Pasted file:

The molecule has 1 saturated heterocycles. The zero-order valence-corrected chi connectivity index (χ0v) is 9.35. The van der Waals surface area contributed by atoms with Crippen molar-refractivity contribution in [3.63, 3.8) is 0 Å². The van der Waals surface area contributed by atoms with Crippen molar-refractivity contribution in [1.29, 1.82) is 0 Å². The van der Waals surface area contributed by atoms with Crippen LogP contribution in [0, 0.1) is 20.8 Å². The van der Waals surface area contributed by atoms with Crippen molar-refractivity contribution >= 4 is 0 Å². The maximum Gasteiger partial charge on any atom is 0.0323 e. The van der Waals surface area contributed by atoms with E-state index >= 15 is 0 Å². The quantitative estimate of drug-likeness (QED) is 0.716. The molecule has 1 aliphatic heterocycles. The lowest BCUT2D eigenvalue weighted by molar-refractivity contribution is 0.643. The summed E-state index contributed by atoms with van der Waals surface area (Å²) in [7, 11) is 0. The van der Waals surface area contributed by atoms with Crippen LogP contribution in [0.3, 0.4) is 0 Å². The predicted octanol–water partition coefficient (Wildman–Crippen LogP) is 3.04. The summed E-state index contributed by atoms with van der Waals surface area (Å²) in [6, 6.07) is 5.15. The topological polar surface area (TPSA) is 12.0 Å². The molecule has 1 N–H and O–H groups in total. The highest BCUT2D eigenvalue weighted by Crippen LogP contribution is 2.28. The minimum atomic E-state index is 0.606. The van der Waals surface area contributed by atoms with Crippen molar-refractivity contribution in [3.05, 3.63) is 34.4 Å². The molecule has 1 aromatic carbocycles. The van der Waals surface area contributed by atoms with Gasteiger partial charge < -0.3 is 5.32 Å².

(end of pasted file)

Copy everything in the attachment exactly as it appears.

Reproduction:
The molecule has 1 saturated heterocycles. The zero-order valence-corrected chi connectivity index (χ0v) is 9.35. The van der Waals surface area contributed by atoms with Crippen molar-refractivity contribution in [3.63, 3.8) is 0 Å². The van der Waals surface area contributed by atoms with Crippen molar-refractivity contribution in [1.29, 1.82) is 0 Å². The van der Waals surface area contributed by atoms with Crippen LogP contribution in [0, 0.1) is 20.8 Å². The van der Waals surface area contributed by atoms with Crippen molar-refractivity contribution >= 4 is 0 Å². The maximum Gasteiger partial charge on any atom is 0.0323 e. The van der Waals surface area contributed by atoms with E-state index >= 15 is 0 Å². The quantitative estimate of drug-likeness (QED) is 0.716. The molecule has 1 aliphatic heterocycles. The lowest BCUT2D eigenvalue weighted by molar-refractivity contribution is 0.643. The summed E-state index contributed by atoms with van der Waals surface area (Å²) in [7, 11) is 0. The van der Waals surface area contributed by atoms with Crippen LogP contribution in [0.3, 0.4) is 0 Å². The predicted octanol–water partition coefficient (Wildman–Crippen LogP) is 3.04. The summed E-state index contributed by atoms with van der Waals surface area (Å²) in [6, 6.07) is 5.15. The topological polar surface area (TPSA) is 12.0 Å². The molecule has 1 N–H and O–H groups in total. The highest BCUT2D eigenvalue weighted by Crippen LogP contribution is 2.28. The minimum atomic E-state index is 0.606. The van der Waals surface area contributed by atoms with Crippen molar-refractivity contribution in [3.05, 3.63) is 34.4 Å². The molecule has 1 aromatic carbocycles. The van der Waals surface area contributed by atoms with Gasteiger partial charge < -0.3 is 5.32 Å².